Interview by the Young Adulting Editors
Sabina Khan writes about Muslim teens who straddle cultures. She was born in Germany, spent her teens in Bangladesh, and lived in Macao, Illinois, and Texas before settling down in British Columbia with her husband, two daughters, and the best puppy in the world. Visit her online at sabina-khan.com.
Photo credit: Tanya Kuriyedath
Both of your books, The Love & Lies of Rukhsana Ali (2019), and Zara Hossain is Here (2021), explore teens on the precipice of entering adulthood who face some of the worst social barriers to acceptance, including homophobia and racism, sometimes coming from inside their own families, and sometimes coming from their social circles. Can you tell us about your process of writing these books?
Both these stories are inspired by my own experiences of dealing with racism, Islamophobia, and discrimination for most of my life. I wanted to tell these stories and create characters that fight back against prejudice of all kinds in a way I wish I could have done when I was younger. I wanted to empower brown teens in a way I never felt because there weren’t any characters that looked like me in the books I read growing up.
As far as process is concerned, I usually start with an experience that affected me in a fundamental way and I try to relate that to something that marginalized teens are dealing with today. Then I think of the kinds of stories I wished I had growing up, and that’s what I try to create. I fill them with memories of family, friends, food, and celebrations from my years of growing up in Bangladesh and living in other parts of the world. I want readers who don’t usually see their lives on the page to find my stories and feel seen.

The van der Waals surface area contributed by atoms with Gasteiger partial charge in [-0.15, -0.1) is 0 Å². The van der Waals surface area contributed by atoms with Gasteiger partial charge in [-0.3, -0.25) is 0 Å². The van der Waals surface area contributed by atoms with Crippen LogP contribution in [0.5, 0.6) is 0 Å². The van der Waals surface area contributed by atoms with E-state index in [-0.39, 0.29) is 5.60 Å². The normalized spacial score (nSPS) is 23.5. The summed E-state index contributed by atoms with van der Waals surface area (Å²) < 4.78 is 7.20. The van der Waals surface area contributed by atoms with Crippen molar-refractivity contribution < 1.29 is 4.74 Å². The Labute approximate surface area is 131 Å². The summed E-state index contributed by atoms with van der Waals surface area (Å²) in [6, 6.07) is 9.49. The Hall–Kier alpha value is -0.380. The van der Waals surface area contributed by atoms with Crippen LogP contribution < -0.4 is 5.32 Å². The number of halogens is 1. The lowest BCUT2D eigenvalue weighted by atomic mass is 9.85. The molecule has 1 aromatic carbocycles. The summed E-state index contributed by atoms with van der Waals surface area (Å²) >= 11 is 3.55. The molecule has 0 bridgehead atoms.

How do you think the publishing industry increases #ownvoices representation in young adult books?
Even though we’re seeing more and more books by marginalized authors on bookshelves today, we only have to refer to the CCBC’s Diversity Statistics to see how far behind the industry still is as far as true representation for all readers is concerned. Until there are a multitude of books being published that offer representation for all readers, there will always be those who don’t see themselves reflected in the stories they read.
If you could pick a book that has influenced you most in your writing career, what would it be?
I am a big fan of the works of Rohinton Mistry and Shyam Selvadurai, as well as Chitra Banerjee Divakaruni. Theirs’ were some of the first books I read where the characters looked like me, and they were the reason I held on to my dream of one day becoming a writer.
What advice do you have to aspiring children’s writers in the BIPOC community?
Don’t give up even when it feels like there’s no place for your stories. There is. And when you finally put them out there, they will reach the readers who need them the most. Always believe that your stories are important and your voice is needed. Surround yourself with other BIPOC writers and you will find support, encouragement, and friendship.
With the recent release of your newest book, Zara Hossain is Here, is it too soon to ask what you are working on next? (If not, we’d love to know!)
Sadly, I can’t share much, but I can say that my next book will also be a YA contemporary fiction novel that plays with time and point of view.
Thank you so much for your thoughtful questions!
Our reviews of Sabina Khan’s books: